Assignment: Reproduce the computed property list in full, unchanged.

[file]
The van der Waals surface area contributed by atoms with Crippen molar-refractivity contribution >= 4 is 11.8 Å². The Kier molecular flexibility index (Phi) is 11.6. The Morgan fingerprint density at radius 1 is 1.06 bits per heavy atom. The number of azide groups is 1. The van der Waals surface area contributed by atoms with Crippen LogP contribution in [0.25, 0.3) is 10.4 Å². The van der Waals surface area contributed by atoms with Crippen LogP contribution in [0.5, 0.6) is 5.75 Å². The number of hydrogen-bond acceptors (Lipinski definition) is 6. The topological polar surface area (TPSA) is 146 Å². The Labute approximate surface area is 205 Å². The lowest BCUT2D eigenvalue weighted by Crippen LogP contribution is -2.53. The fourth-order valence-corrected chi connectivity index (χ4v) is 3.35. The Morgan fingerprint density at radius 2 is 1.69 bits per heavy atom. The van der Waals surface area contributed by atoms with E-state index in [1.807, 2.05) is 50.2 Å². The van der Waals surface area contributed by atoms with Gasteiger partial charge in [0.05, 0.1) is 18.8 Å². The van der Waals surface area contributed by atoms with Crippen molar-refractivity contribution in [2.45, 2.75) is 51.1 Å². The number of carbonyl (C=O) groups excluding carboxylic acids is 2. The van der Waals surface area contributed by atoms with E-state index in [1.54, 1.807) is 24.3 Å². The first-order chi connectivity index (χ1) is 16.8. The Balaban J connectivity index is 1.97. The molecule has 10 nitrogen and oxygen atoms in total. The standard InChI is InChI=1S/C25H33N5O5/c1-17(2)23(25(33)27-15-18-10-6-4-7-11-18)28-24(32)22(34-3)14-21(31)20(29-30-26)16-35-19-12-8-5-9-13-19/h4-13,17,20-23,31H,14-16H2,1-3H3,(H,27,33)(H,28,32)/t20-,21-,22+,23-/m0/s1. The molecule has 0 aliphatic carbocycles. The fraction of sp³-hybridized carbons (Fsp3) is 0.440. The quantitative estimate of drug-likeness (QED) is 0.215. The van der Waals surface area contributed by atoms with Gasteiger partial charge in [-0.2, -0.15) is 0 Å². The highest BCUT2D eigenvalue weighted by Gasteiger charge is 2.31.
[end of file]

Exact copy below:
The van der Waals surface area contributed by atoms with Crippen molar-refractivity contribution >= 4 is 11.8 Å². The Kier molecular flexibility index (Phi) is 11.6. The Morgan fingerprint density at radius 1 is 1.06 bits per heavy atom. The number of azide groups is 1. The van der Waals surface area contributed by atoms with Crippen LogP contribution in [0.25, 0.3) is 10.4 Å². The van der Waals surface area contributed by atoms with Crippen LogP contribution in [0.5, 0.6) is 5.75 Å². The number of hydrogen-bond acceptors (Lipinski definition) is 6. The topological polar surface area (TPSA) is 146 Å². The Labute approximate surface area is 205 Å². The lowest BCUT2D eigenvalue weighted by Crippen LogP contribution is -2.53. The fourth-order valence-corrected chi connectivity index (χ4v) is 3.35. The Morgan fingerprint density at radius 2 is 1.69 bits per heavy atom. The van der Waals surface area contributed by atoms with E-state index in [1.807, 2.05) is 50.2 Å². The van der Waals surface area contributed by atoms with Gasteiger partial charge in [0.05, 0.1) is 18.8 Å². The van der Waals surface area contributed by atoms with Crippen molar-refractivity contribution in [2.45, 2.75) is 51.1 Å². The number of carbonyl (C=O) groups excluding carboxylic acids is 2. The van der Waals surface area contributed by atoms with E-state index in [1.54, 1.807) is 24.3 Å². The first-order chi connectivity index (χ1) is 16.8. The Balaban J connectivity index is 1.97. The molecule has 10 nitrogen and oxygen atoms in total. The standard InChI is InChI=1S/C25H33N5O5/c1-17(2)23(25(33)27-15-18-10-6-4-7-11-18)28-24(32)22(34-3)14-21(31)20(29-30-26)16-35-19-12-8-5-9-13-19/h4-13,17,20-23,31H,14-16H2,1-3H3,(H,27,33)(H,28,32)/t20-,21-,22+,23-/m0/s1. The molecule has 0 aliphatic carbocycles. The fraction of sp³-hybridized carbons (Fsp3) is 0.440. The quantitative estimate of drug-likeness (QED) is 0.215. The van der Waals surface area contributed by atoms with Gasteiger partial charge in [-0.2, -0.15) is 0 Å². The highest BCUT2D eigenvalue weighted by Gasteiger charge is 2.31.